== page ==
Patron, Loyd Grossman says ‘Treasure Your Treasures’ in Stoke Thursday 8 – Sunday 11 September
Patron, Loyd Grossman has launched, what he calls, ‘the world’s greatest heritage festival’, rousing visitors to get out and about and ‘treasure your treasures’ at 5000 free events taking place across England during Heritage Open Days between Thursday 8 and Sunday 11 September.
‘Treasure Your Treasures’ is the theme for this year’s annual four-day festival, which calls on communities to champion their local heritage and show their support for cultural and historic assets on their doorsteps. Visitors are encouraged to capture themselves on camera with the objects, people or places that they treasure and to share their stories online via social media using the hashtag #TreasureYourTreasures. Specially made Heritage Open Days frames will be positioned in each region at some of the free events for people to put themselves in the picture together with or in front of their treasures.
The ‘treasures’ theme comes following the results of a straw poll by Heritage Open Days, which showed that 95% of Heritage Open Days organisers had fears about the future of places like museums, galleries, archives, theatres, parks and historic sites in their own communities, which may be facing financial uncertainty. 225 local organisers responded to the survey about their treasures and their level of concern about the effects of funding cuts. They felt overwhelmingly that Heritage Open Days had an important role to play in supporting the future of their local treasures.
Loyd Grossman said the 5,000 free events held during the festival provided the ideal platform to stand up and shout about local treasures. He encouraged people to engage with heritage as visitors and volunteers, and to get behind campaigns to retain access to places like museums, archives, libraries, galleries, theatres, parks and historic sites.
In the last 22 years, Heritage Open Days has grown from 701 events to over 4800 in 2015 with some 3.4 million visitors enjoying free-to-access events and activities over four days in September. Over 40,000 volunteers help to run the festival making it the biggest grassroots celebration of culture and heritage in the UK. It is coordinated centrally by the National Trust with funding from Players of People’s Postcode Lottery. The festival provides an opportunity to showcase buildings and hidden histories in communities. The database for this year’s festival is now live at www.heritageopendays.org.uk.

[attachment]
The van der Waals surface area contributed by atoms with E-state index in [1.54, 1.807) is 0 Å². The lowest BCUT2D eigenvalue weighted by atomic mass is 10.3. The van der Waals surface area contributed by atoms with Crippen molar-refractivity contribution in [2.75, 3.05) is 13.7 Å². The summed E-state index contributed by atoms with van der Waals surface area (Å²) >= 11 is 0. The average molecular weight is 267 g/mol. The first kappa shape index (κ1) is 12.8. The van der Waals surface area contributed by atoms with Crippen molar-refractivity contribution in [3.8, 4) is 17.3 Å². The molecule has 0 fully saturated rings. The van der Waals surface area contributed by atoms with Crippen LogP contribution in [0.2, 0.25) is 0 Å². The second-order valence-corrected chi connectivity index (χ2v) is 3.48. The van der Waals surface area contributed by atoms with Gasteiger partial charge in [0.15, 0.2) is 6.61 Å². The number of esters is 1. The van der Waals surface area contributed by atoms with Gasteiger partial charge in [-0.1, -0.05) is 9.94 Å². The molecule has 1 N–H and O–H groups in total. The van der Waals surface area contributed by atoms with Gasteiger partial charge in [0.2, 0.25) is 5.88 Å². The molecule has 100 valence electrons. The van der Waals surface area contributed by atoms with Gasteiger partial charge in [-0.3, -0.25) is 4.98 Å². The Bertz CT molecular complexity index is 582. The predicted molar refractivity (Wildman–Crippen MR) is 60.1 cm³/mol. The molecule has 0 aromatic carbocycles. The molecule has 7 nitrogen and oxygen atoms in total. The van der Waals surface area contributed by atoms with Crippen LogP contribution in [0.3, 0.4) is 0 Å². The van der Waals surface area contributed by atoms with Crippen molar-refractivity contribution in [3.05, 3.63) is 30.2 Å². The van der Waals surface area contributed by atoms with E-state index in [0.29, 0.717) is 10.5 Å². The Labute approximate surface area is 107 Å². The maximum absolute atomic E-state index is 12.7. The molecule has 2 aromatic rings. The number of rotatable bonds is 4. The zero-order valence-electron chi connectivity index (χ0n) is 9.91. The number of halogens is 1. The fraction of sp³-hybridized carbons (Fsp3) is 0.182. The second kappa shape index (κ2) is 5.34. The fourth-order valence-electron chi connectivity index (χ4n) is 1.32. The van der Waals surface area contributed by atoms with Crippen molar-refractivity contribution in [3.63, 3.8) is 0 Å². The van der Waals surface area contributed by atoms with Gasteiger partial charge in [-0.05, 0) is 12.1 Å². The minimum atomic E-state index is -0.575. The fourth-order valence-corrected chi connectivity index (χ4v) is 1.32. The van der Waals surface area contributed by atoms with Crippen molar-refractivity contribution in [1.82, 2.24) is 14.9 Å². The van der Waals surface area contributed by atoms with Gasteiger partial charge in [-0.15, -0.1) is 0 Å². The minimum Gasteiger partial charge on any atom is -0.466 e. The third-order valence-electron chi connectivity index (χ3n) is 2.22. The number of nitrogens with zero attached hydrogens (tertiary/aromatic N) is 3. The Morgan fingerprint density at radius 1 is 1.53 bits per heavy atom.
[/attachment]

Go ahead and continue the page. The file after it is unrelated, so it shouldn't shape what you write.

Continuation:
A selection of highlights in Stoke:
‘Behind the Scenes at the Lord Mayor’s Parlour,’ City of Stoke-on-Trent Civic Centre
Visit the Lord Mayors Parlour and see behind the scenes in the historic council chambers. Children can take part in our treasure hunt and have their photo taken in the Lord Mayor’s chair and hat!
Brindley’s Mill, Leek
Brindley’s Mill is a working water-powered corn mill dating back to 1752, attributed to James Brindley the canal pioneer. The mill contains a small museum about James Brindley’s life and times. Corn grinding demonstrations and guided tours. On Sunday 11th there will also be live folk music in the mill’s riverside garden, and refreshments will be available.
Chatterley Whitfield Colliery Tour, Stoke-on-Trent
The Chatterley Whitfield Colliery site is acknowledged to be the most comprehensive surviving example of a deep mine site in England, with a range of surviving structures and buildings unequalled in any other former or surviving coalfield site in Britain. Not usually open to the public, this free guided tour by the Friends of Chatterley Whitfield will allow you to appreciate the splendid array of buildings on site, which makes Chatterley Whitfield so unique.
Stoke Minster, Stoke-on-Trent
This year Stoke Minster are promoting interest in the history and heritage of bells and bell ringing and there will be displays and information on the art of ringing, and the chance to have ‘hands on’ experience on the fine ring of 10 bells. You can still see the WWI stained glass window that was restored in 2014. Display boards giving an insight into the Heritage of the Minster. Ceramic memorials to the great local potters including a Flaxman sculpture of Josiah Wedgwood. Wedgwood and Spode are buried in the Minster grounds. The uniquely interesting Minton & Hollins memorial wall tiles and the beautiful floor tiles in the chancel are well worth a look. There will be an organ recital at 12.00 on the magnificent Binn’s/Walker organ, and a display of fine tapestries and guided tours around the Minster and its grounds.